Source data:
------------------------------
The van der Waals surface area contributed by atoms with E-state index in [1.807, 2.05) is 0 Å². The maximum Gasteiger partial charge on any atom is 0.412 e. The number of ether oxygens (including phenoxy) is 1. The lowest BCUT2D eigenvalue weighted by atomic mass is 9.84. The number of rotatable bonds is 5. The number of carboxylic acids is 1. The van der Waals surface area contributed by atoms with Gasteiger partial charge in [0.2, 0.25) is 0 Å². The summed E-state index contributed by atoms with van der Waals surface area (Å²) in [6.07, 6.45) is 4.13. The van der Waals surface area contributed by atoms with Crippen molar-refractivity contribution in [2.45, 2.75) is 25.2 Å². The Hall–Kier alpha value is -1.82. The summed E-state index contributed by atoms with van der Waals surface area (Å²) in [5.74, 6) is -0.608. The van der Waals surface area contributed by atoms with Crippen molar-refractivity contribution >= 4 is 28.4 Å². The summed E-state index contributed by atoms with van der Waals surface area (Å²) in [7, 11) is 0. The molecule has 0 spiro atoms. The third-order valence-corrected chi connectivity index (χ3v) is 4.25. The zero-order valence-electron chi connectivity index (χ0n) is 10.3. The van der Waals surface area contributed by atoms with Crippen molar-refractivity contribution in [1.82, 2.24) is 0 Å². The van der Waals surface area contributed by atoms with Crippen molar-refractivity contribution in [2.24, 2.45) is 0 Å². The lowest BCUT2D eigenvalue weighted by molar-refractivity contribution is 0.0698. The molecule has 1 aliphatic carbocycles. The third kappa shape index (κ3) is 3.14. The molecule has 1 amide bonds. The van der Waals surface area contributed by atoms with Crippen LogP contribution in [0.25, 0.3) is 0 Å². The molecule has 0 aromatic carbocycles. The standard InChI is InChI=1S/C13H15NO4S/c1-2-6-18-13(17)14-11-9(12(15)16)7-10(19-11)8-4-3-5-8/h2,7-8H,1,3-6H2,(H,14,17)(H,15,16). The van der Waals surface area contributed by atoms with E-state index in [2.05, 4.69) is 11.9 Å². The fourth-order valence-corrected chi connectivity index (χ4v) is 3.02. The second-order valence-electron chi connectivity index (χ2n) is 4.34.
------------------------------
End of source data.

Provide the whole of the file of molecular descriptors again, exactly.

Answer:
The van der Waals surface area contributed by atoms with E-state index in [1.807, 2.05) is 0 Å². The maximum Gasteiger partial charge on any atom is 0.412 e. The number of ether oxygens (including phenoxy) is 1. The lowest BCUT2D eigenvalue weighted by atomic mass is 9.84. The number of rotatable bonds is 5. The number of carboxylic acids is 1. The van der Waals surface area contributed by atoms with Gasteiger partial charge in [0.2, 0.25) is 0 Å². The summed E-state index contributed by atoms with van der Waals surface area (Å²) in [6.07, 6.45) is 4.13. The van der Waals surface area contributed by atoms with Crippen molar-refractivity contribution in [2.45, 2.75) is 25.2 Å². The Hall–Kier alpha value is -1.82. The summed E-state index contributed by atoms with van der Waals surface area (Å²) in [5.74, 6) is -0.608. The van der Waals surface area contributed by atoms with Crippen molar-refractivity contribution >= 4 is 28.4 Å². The summed E-state index contributed by atoms with van der Waals surface area (Å²) in [7, 11) is 0. The molecule has 0 spiro atoms. The third-order valence-corrected chi connectivity index (χ3v) is 4.25. The zero-order valence-electron chi connectivity index (χ0n) is 10.3. The van der Waals surface area contributed by atoms with Crippen molar-refractivity contribution in [1.82, 2.24) is 0 Å². The van der Waals surface area contributed by atoms with Crippen molar-refractivity contribution in [2.24, 2.45) is 0 Å². The lowest BCUT2D eigenvalue weighted by molar-refractivity contribution is 0.0698. The molecule has 1 aliphatic carbocycles. The third kappa shape index (κ3) is 3.14. The molecule has 1 amide bonds. The van der Waals surface area contributed by atoms with Crippen LogP contribution in [0.25, 0.3) is 0 Å². The molecule has 0 aromatic carbocycles. The standard InChI is InChI=1S/C13H15NO4S/c1-2-6-18-13(17)14-11-9(12(15)16)7-10(19-11)8-4-3-5-8/h2,7-8H,1,3-6H2,(H,14,17)(H,15,16). The van der Waals surface area contributed by atoms with E-state index in [2.05, 4.69) is 11.9 Å². The fourth-order valence-corrected chi connectivity index (χ4v) is 3.02. The second-order valence-electron chi connectivity index (χ2n) is 4.34.